I really liked Ihsahn’s last album. First of all, I find the album much darker than Arktis, and to be clear, I’m a huge fan of the ’80s and of synths. So I have a predisposition to like it. So it was a wow moment. Everything around the sound fit the Àmr feeling, as well as the deep, dark red lights on stage, which were in style with the elegant, eclectic Àmr artwork. So yes, I enjoyed it a lot.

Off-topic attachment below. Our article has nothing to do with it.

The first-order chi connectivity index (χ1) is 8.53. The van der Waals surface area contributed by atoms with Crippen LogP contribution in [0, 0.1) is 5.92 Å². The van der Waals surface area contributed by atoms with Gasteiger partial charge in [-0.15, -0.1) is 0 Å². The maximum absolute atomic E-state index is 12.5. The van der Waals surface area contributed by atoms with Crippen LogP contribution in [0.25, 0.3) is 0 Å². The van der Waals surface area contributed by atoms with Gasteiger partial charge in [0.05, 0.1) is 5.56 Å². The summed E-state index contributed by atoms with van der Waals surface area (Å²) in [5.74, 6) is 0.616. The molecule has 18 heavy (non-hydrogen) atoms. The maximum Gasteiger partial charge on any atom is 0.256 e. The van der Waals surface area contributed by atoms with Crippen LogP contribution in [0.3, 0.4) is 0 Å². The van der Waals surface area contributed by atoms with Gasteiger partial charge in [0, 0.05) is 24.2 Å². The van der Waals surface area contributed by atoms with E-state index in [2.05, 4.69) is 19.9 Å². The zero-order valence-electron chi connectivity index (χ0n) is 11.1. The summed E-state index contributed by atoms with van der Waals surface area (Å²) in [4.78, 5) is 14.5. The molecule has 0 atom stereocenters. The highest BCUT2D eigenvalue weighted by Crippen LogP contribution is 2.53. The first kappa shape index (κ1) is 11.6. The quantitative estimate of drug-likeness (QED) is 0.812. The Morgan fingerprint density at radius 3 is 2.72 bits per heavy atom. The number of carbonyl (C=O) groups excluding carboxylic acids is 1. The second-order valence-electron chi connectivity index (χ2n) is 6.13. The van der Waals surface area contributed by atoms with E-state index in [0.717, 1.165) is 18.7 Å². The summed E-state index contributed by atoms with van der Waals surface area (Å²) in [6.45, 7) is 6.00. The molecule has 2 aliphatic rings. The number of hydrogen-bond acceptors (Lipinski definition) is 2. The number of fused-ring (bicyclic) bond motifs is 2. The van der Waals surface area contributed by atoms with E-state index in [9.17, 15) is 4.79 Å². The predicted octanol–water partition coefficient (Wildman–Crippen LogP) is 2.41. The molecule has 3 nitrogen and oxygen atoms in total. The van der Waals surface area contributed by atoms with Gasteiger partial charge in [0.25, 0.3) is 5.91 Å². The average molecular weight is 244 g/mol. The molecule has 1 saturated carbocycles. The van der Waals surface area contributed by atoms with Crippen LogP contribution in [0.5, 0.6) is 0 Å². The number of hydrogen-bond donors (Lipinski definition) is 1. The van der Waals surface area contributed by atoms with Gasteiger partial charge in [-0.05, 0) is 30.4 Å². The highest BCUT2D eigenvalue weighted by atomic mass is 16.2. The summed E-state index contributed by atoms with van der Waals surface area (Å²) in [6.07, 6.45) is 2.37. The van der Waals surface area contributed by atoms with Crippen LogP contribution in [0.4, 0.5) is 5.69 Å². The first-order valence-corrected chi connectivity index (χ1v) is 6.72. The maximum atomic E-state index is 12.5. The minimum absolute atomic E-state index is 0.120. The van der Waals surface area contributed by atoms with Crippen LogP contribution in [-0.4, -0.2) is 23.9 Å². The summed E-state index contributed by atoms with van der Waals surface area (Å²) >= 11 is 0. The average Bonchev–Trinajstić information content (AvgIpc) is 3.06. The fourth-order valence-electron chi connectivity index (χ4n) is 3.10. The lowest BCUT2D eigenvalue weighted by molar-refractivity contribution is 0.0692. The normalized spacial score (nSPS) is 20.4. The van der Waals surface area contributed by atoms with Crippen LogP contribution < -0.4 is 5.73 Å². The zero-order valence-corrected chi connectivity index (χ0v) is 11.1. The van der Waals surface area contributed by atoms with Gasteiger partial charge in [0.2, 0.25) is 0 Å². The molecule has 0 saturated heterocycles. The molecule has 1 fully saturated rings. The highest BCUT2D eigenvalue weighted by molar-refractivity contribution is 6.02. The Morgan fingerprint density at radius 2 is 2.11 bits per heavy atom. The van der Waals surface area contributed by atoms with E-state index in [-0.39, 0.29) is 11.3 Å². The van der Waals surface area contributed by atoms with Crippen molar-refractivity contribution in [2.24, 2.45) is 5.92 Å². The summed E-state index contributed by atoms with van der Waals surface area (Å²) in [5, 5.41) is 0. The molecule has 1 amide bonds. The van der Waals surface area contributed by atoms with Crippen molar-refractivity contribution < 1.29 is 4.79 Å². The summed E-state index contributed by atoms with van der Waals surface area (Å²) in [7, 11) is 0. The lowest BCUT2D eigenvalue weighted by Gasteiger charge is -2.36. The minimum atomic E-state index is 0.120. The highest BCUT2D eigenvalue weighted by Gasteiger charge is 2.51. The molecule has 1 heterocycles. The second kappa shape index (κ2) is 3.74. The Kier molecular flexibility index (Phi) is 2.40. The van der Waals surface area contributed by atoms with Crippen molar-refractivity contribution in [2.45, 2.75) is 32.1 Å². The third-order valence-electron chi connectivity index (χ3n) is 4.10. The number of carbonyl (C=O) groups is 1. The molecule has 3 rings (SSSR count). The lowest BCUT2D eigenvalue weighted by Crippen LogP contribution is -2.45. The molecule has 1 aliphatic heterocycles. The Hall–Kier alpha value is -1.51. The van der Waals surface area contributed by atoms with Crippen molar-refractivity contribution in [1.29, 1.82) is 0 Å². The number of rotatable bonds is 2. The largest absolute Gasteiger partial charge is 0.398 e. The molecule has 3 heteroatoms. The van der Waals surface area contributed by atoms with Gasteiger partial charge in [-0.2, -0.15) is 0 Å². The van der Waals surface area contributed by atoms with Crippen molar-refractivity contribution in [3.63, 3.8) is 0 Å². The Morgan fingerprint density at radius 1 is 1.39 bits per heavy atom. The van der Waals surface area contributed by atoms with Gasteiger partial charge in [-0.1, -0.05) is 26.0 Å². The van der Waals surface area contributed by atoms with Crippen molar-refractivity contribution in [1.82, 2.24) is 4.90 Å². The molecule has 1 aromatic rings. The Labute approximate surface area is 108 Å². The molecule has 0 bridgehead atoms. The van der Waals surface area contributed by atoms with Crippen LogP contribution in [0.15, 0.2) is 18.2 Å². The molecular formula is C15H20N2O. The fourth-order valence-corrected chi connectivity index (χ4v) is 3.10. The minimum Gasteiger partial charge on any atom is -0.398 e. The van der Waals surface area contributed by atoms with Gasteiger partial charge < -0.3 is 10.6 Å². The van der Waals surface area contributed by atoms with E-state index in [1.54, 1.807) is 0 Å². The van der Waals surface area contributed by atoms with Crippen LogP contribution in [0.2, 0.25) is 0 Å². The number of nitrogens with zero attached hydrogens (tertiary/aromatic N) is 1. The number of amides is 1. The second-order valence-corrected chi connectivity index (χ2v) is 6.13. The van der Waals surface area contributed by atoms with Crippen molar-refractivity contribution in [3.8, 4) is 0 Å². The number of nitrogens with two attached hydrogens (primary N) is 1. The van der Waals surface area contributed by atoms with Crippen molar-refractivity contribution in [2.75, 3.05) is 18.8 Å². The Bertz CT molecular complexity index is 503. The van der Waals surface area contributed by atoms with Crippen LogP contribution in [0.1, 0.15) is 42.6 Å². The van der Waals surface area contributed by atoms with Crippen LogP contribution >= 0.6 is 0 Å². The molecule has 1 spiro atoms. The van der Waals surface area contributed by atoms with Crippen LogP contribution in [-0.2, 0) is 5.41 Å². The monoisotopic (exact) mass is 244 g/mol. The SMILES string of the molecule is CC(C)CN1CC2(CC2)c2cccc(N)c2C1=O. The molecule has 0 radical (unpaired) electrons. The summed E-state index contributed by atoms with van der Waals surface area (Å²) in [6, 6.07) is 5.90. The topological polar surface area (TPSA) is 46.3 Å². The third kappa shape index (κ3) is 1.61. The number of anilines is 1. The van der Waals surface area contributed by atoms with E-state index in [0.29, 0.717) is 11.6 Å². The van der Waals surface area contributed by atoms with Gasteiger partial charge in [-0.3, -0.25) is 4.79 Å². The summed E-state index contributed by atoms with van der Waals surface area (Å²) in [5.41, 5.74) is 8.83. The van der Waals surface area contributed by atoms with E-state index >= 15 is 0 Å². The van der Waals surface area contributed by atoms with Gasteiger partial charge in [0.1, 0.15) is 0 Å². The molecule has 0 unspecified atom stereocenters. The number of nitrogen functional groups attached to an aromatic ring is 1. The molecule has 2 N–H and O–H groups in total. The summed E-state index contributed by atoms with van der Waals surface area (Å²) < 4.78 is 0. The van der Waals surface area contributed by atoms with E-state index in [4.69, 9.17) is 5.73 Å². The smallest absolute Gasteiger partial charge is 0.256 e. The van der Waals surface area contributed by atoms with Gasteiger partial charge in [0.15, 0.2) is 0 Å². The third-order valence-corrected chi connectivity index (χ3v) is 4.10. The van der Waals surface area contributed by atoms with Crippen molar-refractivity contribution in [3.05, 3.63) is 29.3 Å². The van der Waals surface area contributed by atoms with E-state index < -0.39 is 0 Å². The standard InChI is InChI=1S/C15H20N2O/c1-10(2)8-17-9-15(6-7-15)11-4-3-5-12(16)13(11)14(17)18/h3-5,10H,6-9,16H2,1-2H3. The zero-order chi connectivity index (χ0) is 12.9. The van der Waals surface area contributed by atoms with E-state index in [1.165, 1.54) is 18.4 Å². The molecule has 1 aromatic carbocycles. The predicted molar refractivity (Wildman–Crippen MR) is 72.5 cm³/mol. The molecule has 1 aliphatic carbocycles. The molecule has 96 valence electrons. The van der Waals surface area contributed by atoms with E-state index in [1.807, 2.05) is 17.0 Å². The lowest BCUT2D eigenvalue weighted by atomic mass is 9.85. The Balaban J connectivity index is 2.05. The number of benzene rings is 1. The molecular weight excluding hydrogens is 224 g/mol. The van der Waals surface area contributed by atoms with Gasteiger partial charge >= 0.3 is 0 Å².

Besides, the venue is lyrically pretty, tied to “Lend Me the Eyes of Millenia” since it is kind of frozen in time, with all the old barrels and different objects that take you back in time while still being in the present. The venue was representative of the concept that Ihsahn wanted to convey with that cool song.
Right after the previously mentioned song, they played “Arcana Imperii“, which has epic parts amidst the funky, jazzy parts. Later it was our turn to listen to something from the first album, “Called by the Fire”. And the whole evening ended with an interesting composition called “The Last Milestone“, which wrapped up the whole musical experience with cello and clean vocals.